In this photo taken on January 20 2014, an unidentified International Atomic Energy Agency (IAEA) inspector disconnects the connections between the pipes for 20 per cent uranium production at nuclear power plant of Natanz, 185 miles south of Tehran
In this photo taken on January 20 2014, an unidentified International Atomic Energy Agency (IAEA) inspector disconnects the connections between the pipes for 20 per cent uranium production at nuclear power plant of Natanz, 185 miles south of Tehran

It remains unclear what further steps Iran will take, though it could involve restarting advanced centrifuges prohibited by the deal or further bumping up its enrichment of uranium. ‘We will announce implementation of the third step in a letter to the Europeans if the Europeans do not impalement necessary measures by Thursday,’ said Mr Zarif in an interview with Iran’s parliament news agency, ICANA. The nuclear deal is meant to keep Tehran from building atomic weapons in exchange for economic relief. It has been complicated by the unilateral withdrawal of the United States from the deal and Washington’s increased sanctions on Tehran, which have been taking a toll on the Iranian economy. That has left the other signatories – the UK, Germany, France, Russia and China – struggling to come up with enough incentives to keep Iran in the deal.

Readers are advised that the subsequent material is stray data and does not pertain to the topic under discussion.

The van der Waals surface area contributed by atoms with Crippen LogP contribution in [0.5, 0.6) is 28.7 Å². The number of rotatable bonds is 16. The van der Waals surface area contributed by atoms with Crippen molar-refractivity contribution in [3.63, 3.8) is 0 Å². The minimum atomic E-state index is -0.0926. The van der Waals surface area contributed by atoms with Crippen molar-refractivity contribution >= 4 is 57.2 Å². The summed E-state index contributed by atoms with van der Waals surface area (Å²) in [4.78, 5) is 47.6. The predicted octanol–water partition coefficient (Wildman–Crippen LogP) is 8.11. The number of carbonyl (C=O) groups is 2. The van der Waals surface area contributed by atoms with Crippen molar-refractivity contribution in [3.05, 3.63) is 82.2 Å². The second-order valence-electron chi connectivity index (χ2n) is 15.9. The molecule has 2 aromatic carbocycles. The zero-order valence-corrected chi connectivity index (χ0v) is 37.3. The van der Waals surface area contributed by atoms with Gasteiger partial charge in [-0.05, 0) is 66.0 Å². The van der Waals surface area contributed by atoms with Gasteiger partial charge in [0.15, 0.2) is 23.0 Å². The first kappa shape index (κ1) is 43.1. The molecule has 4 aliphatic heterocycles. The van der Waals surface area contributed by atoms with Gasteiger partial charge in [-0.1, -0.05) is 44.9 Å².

Above is a map of the uranium enrichment site in Fordow near Qom, Iran. Guard towers are spaced 25 metres apart along the perimeter which is protected by a double ring of steel. There is also an underground tunnel entrance to the facility

Above is a map of the uranium enrichment site in Fordow near Qom, Iran. Guard towers are spaced 25 metres apart along the perimeter which is protected by a double ring of steel. There is also an underground tunnel entrance to the facility

The Iranian vessel, the Adrian Darya-1, was spotted on Monday moving slowly outside of Lebanese territorial waters. It had been positioned just off the coast of Syria which US Secretary of State alleges was due to a trip to an oil refinery. American authorities have warned countries not to accept the vessel, which is carrying £106 million worth of crude oil

The Iranian vessel, the Adrian Darya-1, was spotted on Monday moving slowly outside of Lebanese territorial waters. It had been positioned just off the coast of Syria which US Secretary of State alleges was due to a trip to an oil refinery. American authorities have warned countries not to accept the vessel, which is carrying £106 million worth of crude oil  Meanwhile on Monday, an Iranian oil tanker pursued by the US that has been travelling across the Mediterranean Sea is now off the coast of Tripoli in northern Lebanon. The ship-tracking website MarineTraffic.com showed the Adrian Darya 1 moving slowly just outside the Lebanese territorial waters, after it had stood off the coast of Syria a day earlier. US secretary of state Mike Pompeo has alleged the ship is bound for a refinery in Syria, which was the reason that authorities had seized the vessel off the coast of Gibraltar in July. The US has warned countries not to accept the Adrian Darya, which carries 2.1 million barrels of Iranian crude oil worth some £106 million.